The Week In Pop

Halsey Doesn’t Want To Be A Pop Star, But She Made A Pretty Good Pop Album

Do you think Halsey will perform “Closer” on tour this year? Technically, the artist born Ashley Frangipane already had a signature song, 2015’s “New Americana,” a tune that unabashedly strived to become an anthem for millennials of the “high on legal marijuana, raised on Biggie and Nirvana” variety and at least mildly succeeded. But whatever success Halsey achieved with “New Americana” — which was heavily promoted by Apple Music, accrued nearly 40 million YouTube views, and helped her debut album Badlands debut at #2 with more than 100,000 copies sold in its first week — was dwarfed by her collaboration with pop’s reigning MOR-EDM doofuses the Chainsmokers. “Closer” ruled the second half of 2016, spending 12 weeks at #1. It is more of a generational touchstone than “New Americana” will ever be, barring some kind of late-breaking placement in an iconic movie scene. “Closer” will almost certainly be Halsey’s most famous song for the rest of her life, and it’s the albatross she carries into Hopeless Fountain Kingdom, her second album, out tomorrow.

Halsey is troubled by the persistent notion that she is a pop artist and not an alternative artiste, a reputation she recently chalked up to gender bias: “Kendrick [Lamar] has done a Maroon 5 feature, a Taylor Swift feature, and a Sia feature — which is more pop features than I’ve done. No one’s calling him a pop star… The lengths that Lady Gaga has to go to to maintain her cred as an artist of the counterculture are insane.” Halsey’s right that women usually have to work harder to be taken seriously as musicians of substance, which is deeply shitty and completely unfair. But her comments did not entirely make sense, partially because at this point in history many listeners take ambitious pop artists at least as seriously as “alternative” artists (see: Lemonade), and partially because Halsey largely does operate within the pop sphere, alt-modified though her music may be.

Hopeless Fountain Kingdom, for instance, finds her co-producing every song alongside a fleet of decidedly pop-oriented figures including Ricky Reed, Greg Kurstin, Lido, and Benny Blanco. These are people whose combined production history includes Adele, Meghan Trainor, Maroon 5, Twenty One Pilots, Justin Bieber, Ed Sheeran, Katy Perry, Ariana Grande, Sia, Fifth Harmony, Ellie Goulding, Jason Derulo, Kelly Clarkson… you get the idea. Thanks to Halsey’s involvement across the board, the lot of them landed on a remarkably consistent sound, dark and sleek and electronic in a way that hearkens to the various underground-borne bands who’ve toyed with pop tropes this decade. Purity Ring in particular stand out as a reference point, what with all the lurching 808 beats and sweeping waves of melodic noise and eerie tweaked vocal melodies, which is ironic because on Purity Ring’s latest album they seemed to be striving pretty hard to establish the kind of mainstream platform Halsey now enjoys (or, rather, doesn’t seem to enjoy that much).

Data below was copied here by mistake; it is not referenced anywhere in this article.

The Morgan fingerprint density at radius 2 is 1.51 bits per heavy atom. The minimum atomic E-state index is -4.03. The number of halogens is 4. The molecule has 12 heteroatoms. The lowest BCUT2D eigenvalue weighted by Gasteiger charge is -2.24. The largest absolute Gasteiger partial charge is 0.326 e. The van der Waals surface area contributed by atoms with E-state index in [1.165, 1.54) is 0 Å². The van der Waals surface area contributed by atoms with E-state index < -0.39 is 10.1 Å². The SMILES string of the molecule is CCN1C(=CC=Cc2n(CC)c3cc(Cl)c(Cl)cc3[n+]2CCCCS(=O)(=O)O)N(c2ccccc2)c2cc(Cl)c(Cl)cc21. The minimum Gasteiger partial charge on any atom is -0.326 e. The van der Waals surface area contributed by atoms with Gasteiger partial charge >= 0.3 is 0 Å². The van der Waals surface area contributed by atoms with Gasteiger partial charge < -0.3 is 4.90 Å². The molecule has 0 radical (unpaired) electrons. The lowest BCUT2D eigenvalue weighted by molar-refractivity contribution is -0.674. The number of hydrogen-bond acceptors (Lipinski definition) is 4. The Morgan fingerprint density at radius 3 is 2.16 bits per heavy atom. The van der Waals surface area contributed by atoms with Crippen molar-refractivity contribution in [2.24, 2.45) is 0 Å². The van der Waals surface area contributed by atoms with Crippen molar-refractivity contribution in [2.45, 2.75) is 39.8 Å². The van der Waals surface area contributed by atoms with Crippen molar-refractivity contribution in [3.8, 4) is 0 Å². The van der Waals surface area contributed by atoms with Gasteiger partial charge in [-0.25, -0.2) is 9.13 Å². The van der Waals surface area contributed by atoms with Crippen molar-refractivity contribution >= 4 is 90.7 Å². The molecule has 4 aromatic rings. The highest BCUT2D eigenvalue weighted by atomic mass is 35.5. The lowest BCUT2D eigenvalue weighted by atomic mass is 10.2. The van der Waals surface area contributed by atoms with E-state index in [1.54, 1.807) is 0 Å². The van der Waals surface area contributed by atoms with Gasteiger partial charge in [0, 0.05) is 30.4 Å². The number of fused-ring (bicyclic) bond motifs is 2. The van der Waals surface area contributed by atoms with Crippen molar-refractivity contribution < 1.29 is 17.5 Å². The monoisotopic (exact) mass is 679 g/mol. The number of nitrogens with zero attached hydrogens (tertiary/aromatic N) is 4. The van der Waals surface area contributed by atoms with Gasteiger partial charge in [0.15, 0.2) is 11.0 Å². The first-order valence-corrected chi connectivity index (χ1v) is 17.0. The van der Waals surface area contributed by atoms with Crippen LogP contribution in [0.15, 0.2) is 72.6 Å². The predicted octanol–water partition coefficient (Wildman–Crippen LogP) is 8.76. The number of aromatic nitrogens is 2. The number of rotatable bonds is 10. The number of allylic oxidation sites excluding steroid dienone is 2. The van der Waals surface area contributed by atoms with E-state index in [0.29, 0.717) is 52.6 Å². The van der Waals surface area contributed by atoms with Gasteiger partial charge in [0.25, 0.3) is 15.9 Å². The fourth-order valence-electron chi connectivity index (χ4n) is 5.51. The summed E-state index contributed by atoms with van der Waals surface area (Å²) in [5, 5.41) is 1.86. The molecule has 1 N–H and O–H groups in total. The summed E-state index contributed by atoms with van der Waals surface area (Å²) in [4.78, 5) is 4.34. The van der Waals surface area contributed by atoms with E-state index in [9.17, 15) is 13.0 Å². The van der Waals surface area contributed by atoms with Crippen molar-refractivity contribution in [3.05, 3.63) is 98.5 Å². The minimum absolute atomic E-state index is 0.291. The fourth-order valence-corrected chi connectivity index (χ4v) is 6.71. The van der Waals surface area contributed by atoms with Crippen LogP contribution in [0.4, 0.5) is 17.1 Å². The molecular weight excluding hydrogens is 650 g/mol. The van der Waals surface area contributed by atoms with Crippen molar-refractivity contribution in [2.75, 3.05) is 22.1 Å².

Why she’d prefer to be considered a peer of, like, BANKS and Phantogram instead of a pop A-lister is beyond me, but considering the alt-pop scene’s cultural associations, it’s not surprising Halsey has a business arrangement with Urban Outfitters. Nor is it shocking, given the basic ’90s nostalgia conferred by “New Americana,” that Hopeless Fountain Kingdom boasts a mostly illegible Romeo And Juliet motif: The album begins with the Shakespeare play’s opening monologue, the video for lead single “Now Or Never” heavily alludes to Baz Luhrmann’s modernized 1996 movie version, and the promo campaign involves an elaborate network of Twitter accounts for star-crossed lovers Luna and White Nite (from the House of Aureum and House of Angelus, respectively). What may surprise you is how rewarding Hopeless Fountain Kingdom turns out to be whether or not you’re invested in all that baggage. It may not be the masterpiece Halsey imagines it to be, but it’s a major leap from Badlands.